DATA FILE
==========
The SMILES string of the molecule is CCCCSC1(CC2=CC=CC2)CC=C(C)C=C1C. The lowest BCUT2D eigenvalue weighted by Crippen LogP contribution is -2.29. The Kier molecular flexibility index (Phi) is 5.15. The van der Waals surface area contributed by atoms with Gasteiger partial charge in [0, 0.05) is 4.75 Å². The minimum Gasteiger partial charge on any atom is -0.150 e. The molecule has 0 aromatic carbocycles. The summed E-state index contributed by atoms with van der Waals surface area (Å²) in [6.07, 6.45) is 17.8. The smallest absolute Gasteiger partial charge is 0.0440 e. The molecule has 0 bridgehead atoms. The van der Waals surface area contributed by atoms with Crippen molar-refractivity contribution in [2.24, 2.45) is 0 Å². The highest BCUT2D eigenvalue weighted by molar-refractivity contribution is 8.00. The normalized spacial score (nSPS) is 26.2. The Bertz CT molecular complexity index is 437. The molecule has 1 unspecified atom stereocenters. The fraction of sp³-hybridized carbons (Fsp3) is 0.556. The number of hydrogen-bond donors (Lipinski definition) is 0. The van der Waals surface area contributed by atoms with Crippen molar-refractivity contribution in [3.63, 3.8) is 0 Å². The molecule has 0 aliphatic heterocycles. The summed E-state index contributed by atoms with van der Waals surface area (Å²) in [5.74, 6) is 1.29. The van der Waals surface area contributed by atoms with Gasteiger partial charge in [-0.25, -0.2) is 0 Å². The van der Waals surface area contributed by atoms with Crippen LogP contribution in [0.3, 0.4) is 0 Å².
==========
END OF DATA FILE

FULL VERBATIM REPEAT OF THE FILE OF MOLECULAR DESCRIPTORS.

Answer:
The SMILES string of the molecule is CCCCSC1(CC2=CC=CC2)CC=C(C)C=C1C. The lowest BCUT2D eigenvalue weighted by Crippen LogP contribution is -2.29. The Kier molecular flexibility index (Phi) is 5.15. The van der Waals surface area contributed by atoms with Gasteiger partial charge in [0, 0.05) is 4.75 Å². The minimum Gasteiger partial charge on any atom is -0.150 e. The molecule has 0 aromatic carbocycles. The summed E-state index contributed by atoms with van der Waals surface area (Å²) in [6.07, 6.45) is 17.8. The smallest absolute Gasteiger partial charge is 0.0440 e. The molecule has 0 bridgehead atoms. The van der Waals surface area contributed by atoms with Crippen molar-refractivity contribution in [2.24, 2.45) is 0 Å². The highest BCUT2D eigenvalue weighted by molar-refractivity contribution is 8.00. The normalized spacial score (nSPS) is 26.2. The Bertz CT molecular complexity index is 437. The molecule has 1 unspecified atom stereocenters. The fraction of sp³-hybridized carbons (Fsp3) is 0.556. The number of hydrogen-bond donors (Lipinski definition) is 0. The van der Waals surface area contributed by atoms with Crippen molar-refractivity contribution in [3.63, 3.8) is 0 Å². The molecule has 0 aliphatic heterocycles. The summed E-state index contributed by atoms with van der Waals surface area (Å²) in [5.74, 6) is 1.29. The van der Waals surface area contributed by atoms with Gasteiger partial charge in [-0.25, -0.2) is 0 Å². The van der Waals surface area contributed by atoms with Crippen LogP contribution in [0.3, 0.4) is 0 Å².